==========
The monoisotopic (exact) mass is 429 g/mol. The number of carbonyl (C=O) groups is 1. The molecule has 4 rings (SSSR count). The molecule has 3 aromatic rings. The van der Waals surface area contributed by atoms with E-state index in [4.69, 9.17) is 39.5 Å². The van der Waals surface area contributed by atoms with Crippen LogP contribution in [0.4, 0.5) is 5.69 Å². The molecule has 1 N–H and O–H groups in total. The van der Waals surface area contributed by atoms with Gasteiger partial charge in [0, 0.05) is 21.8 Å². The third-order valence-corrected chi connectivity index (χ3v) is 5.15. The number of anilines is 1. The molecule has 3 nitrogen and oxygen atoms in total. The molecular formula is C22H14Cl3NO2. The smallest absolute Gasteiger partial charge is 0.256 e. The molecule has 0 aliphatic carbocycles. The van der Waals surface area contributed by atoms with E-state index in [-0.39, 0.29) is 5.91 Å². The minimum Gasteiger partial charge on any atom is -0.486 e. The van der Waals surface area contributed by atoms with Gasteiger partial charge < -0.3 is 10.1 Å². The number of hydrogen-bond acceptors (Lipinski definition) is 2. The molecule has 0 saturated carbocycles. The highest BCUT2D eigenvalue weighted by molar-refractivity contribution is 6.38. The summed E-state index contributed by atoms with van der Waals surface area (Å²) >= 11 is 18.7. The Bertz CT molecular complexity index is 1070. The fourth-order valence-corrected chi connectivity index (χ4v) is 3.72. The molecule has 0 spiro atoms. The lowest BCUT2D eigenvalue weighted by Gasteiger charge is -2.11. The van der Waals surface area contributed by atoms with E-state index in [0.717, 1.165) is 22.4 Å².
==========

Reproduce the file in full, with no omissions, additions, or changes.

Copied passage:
The monoisotopic (exact) mass is 429 g/mol. The number of carbonyl (C=O) groups is 1. The molecule has 4 rings (SSSR count). The molecule has 3 aromatic rings. The van der Waals surface area contributed by atoms with E-state index in [4.69, 9.17) is 39.5 Å². The van der Waals surface area contributed by atoms with Crippen LogP contribution in [0.4, 0.5) is 5.69 Å². The molecule has 1 N–H and O–H groups in total. The van der Waals surface area contributed by atoms with Gasteiger partial charge in [0, 0.05) is 21.8 Å². The third-order valence-corrected chi connectivity index (χ3v) is 5.15. The number of anilines is 1. The molecule has 3 nitrogen and oxygen atoms in total. The molecular formula is C22H14Cl3NO2. The smallest absolute Gasteiger partial charge is 0.256 e. The molecule has 0 aliphatic carbocycles. The van der Waals surface area contributed by atoms with E-state index in [-0.39, 0.29) is 5.91 Å². The minimum Gasteiger partial charge on any atom is -0.486 e. The van der Waals surface area contributed by atoms with Gasteiger partial charge < -0.3 is 10.1 Å². The number of hydrogen-bond acceptors (Lipinski definition) is 2. The molecule has 0 saturated carbocycles. The highest BCUT2D eigenvalue weighted by molar-refractivity contribution is 6.38. The summed E-state index contributed by atoms with van der Waals surface area (Å²) >= 11 is 18.7. The Bertz CT molecular complexity index is 1070. The fourth-order valence-corrected chi connectivity index (χ4v) is 3.72. The molecule has 0 spiro atoms. The lowest BCUT2D eigenvalue weighted by Gasteiger charge is -2.11. The van der Waals surface area contributed by atoms with E-state index in [0.717, 1.165) is 22.4 Å².